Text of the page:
Strategic lobbying and taxation choice : a political economy of trade policy analysis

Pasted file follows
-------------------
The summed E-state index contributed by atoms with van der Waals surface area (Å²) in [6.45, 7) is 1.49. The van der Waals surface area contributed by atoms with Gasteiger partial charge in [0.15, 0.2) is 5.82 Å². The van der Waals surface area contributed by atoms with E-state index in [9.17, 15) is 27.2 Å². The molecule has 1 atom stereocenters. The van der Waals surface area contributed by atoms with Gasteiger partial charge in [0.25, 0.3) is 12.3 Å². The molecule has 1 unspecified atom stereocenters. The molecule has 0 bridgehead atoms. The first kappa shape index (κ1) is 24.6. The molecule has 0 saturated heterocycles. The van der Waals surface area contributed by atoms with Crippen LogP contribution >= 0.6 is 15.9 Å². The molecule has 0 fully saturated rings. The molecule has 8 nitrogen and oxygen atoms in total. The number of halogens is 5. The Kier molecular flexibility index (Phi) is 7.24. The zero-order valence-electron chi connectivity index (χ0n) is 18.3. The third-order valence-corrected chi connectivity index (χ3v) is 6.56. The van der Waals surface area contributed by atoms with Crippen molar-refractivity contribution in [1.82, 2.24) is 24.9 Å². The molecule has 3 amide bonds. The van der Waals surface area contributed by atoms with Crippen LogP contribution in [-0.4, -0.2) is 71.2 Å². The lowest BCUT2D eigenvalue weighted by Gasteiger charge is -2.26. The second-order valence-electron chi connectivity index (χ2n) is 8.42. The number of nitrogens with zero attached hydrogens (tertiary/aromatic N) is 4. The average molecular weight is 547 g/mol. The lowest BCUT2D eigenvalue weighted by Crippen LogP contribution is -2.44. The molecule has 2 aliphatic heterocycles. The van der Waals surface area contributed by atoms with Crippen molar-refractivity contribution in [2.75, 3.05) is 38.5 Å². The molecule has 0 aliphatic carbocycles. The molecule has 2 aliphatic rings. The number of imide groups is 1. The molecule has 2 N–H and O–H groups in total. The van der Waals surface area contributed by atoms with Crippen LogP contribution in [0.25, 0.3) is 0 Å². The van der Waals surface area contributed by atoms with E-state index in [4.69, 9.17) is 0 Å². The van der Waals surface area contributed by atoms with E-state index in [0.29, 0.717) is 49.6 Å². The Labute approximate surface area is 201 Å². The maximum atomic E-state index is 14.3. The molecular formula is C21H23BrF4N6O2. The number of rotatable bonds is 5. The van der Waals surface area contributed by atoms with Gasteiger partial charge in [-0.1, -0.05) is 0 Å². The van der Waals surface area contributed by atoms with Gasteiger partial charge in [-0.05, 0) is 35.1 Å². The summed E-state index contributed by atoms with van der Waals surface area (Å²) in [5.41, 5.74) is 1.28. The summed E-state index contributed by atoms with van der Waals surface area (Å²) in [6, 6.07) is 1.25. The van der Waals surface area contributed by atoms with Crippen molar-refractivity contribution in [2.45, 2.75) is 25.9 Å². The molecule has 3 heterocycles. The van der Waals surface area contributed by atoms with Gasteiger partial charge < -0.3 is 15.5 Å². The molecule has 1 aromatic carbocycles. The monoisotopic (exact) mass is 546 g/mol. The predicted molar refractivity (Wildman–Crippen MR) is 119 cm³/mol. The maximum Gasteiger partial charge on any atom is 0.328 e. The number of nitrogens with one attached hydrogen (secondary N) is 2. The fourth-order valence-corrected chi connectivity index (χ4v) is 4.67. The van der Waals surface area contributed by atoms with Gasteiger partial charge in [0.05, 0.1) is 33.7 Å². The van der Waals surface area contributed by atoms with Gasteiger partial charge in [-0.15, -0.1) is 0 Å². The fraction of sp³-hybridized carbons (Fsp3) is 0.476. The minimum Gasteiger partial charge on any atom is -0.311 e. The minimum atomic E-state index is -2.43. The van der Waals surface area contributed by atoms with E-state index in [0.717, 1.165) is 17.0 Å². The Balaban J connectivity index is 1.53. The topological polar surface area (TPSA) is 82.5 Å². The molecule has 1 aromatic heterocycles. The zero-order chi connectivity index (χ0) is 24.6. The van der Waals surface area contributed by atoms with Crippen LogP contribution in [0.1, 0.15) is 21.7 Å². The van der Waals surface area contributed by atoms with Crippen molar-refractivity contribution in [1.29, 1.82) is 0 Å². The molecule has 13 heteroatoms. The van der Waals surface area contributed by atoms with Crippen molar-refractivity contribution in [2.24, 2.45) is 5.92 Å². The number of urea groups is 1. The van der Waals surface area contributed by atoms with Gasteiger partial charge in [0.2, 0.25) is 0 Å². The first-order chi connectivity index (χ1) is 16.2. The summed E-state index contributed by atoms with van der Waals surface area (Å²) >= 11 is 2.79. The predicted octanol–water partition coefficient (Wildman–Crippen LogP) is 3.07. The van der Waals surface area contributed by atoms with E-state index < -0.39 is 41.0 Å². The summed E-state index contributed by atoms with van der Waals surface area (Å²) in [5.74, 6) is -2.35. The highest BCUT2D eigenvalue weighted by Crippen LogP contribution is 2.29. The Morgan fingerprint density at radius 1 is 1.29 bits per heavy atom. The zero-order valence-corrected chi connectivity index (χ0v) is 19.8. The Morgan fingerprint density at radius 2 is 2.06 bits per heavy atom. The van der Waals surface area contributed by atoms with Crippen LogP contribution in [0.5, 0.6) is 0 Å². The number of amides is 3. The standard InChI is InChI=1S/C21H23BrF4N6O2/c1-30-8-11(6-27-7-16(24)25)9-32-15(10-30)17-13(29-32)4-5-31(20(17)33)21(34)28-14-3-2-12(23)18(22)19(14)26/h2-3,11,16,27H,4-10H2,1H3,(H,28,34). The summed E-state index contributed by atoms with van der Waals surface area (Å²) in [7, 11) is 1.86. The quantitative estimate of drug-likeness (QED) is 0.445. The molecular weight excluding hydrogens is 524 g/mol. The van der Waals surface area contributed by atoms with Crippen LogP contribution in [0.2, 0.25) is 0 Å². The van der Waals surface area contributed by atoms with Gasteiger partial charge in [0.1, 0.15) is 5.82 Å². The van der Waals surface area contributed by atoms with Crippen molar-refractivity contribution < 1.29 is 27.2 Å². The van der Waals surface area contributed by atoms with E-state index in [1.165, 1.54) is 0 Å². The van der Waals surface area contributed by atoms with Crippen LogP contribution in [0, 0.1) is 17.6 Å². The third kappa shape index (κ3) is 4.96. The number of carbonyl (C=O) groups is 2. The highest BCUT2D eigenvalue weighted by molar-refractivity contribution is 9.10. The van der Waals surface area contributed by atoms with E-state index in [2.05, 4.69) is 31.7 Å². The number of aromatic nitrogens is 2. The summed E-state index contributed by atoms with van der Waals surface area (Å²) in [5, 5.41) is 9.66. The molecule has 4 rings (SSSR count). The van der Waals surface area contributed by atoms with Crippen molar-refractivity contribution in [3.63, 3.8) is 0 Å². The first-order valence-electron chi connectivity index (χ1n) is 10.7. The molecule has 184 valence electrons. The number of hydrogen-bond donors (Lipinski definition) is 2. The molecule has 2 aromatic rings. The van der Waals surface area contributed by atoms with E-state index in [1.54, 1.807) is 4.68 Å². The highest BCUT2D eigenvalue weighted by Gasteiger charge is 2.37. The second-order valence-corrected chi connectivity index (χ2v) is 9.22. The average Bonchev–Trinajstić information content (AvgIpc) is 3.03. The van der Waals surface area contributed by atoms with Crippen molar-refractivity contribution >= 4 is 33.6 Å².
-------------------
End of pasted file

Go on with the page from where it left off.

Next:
In this thesis, I use a political economy of trade policy approach to analyze the issues of strategic lobbying and taxation choice. The thesis contains 4 papers together with an introduction, literature review and conclusion. In Chapter 3, a lobbying-influence model is presented to discuss how the outcomes of trade policy is influenced by lobbying activities during the policymaking process. A comparison of the welfare-maximizing model and the lobbying-influence model under a game theory framework is undertaken. Chapter 4 provides a new explanation on the issue of asymmetric lobbying from the view point of the impact of external environment. Since the incentive of the domestic firm to engage in lobbying activities varies with its marginal costs, the outcomes of lobbying performance are different. This argument holds for both complete and incomplete information settings. Chapter 5 considers whether there is a positive role for lobbying activities in an incomplete information setting when the foreign entry is incorporated. The results suggest that the social welfare under the pooling equilibrium is higher than that under the separating equilibrium. As a result, there is no positive role for lobbying activities in this two-period model. Chapter 6 provides a political economy model to explain why trade taxes rather than more efficient income taxes might be adopted and what links the taxation choice and the economic development. In general, people prefers to pay less tax to the government. In a democratic society, a policy, which yields a higher utility to the majority of voters, is supported through majority voting. Therefore, the choice of taxation instruments depends on the tax payments, which are determined by the tax method, the income level, and the movement of income distribution over time.